House Committee Release Draft Climate BillApril 2, 2009 - by Avelino Maestas
If you read my climate change primer, you know that House leaders were expected to push for a comprehensive energy package, tying together a climate change bill and legislation for a renewable energy standard, changes to nations electrical grid, and energy efficiency. On Tuesday, a draft of that House package was released by the Energy and Commerce Committee. Drafted by Reps. Henry Waxman (D-Calif.) and Ed Markey (D-Md.), it weighs in at over 600 pages; you can grab the summary (PDF) here.
The basics: an aggressive push to reduce carbon emissions in the U.S. through a cap-and-trade program. The government would auction permits for carbon emissions, and set a limit on the amount companies could pollute. Companies that pollute less could sell their permits to those that produce more emissions, and the government would use the proceeds from the permit auction to fund wildlife protection, energy efficiency and other programs. As years pass, fewer permits would be issued, with an overall goal of reducing emissions 20 percent below 2005 levels by 2020, with further reductions after that.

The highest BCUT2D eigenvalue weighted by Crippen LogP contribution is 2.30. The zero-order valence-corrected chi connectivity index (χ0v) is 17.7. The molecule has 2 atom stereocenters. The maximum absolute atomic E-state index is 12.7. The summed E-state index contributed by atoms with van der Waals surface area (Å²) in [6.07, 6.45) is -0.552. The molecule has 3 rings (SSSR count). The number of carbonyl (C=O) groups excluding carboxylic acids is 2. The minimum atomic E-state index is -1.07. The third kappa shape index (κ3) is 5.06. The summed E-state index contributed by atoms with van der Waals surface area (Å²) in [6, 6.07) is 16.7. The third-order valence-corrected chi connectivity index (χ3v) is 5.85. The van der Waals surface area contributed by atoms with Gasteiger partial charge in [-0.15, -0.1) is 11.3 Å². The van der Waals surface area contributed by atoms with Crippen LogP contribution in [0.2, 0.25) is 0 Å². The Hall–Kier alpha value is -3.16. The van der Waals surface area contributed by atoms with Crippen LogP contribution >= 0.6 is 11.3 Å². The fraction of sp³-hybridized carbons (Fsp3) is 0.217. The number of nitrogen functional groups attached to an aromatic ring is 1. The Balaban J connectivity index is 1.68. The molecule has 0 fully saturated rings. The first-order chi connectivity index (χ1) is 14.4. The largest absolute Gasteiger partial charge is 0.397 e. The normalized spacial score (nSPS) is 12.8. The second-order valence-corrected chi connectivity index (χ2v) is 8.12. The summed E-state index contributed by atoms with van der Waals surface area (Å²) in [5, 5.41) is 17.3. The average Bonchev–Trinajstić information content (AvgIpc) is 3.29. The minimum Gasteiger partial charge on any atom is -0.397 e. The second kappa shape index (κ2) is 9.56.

Of course, the cap-and-trade plan is just one aspect of the bill, which also aims to promote clean energy production, develop a new
“smart” energy grid, and increase energy efficiency in homes, office building and on roadways. The idea, as I mentioned in the primer, is to create a bill containing a number of Democratic initiatives, making it harder for caucus members to vote against cap-and-trade.
With little Republican support expected for the bill, securing Democratic votes on the legislation will be a priority. The big question should, again, be in the Senate. Sen. Jeff Bingaman (D-N.M.), who heads the Senate Energy and Natural Resources Committee, is against a package approach, preferring to move each bill on its own. In a twist, he’s argued that packaging the bills together makes it more likely to see everything go down in defeat.
Decisions will have to come soon: Reps. Waxman and Markey have laid out an ambitious timeline for committee work on the bill following the upcoming two-week spring recess, and it might hit the full floor for a vote by June.
For more details on the bill, definitely see Kate Sheppard’s post in Grist.
Image (used under a Creative Commons license) by The Joy Of The Mundane.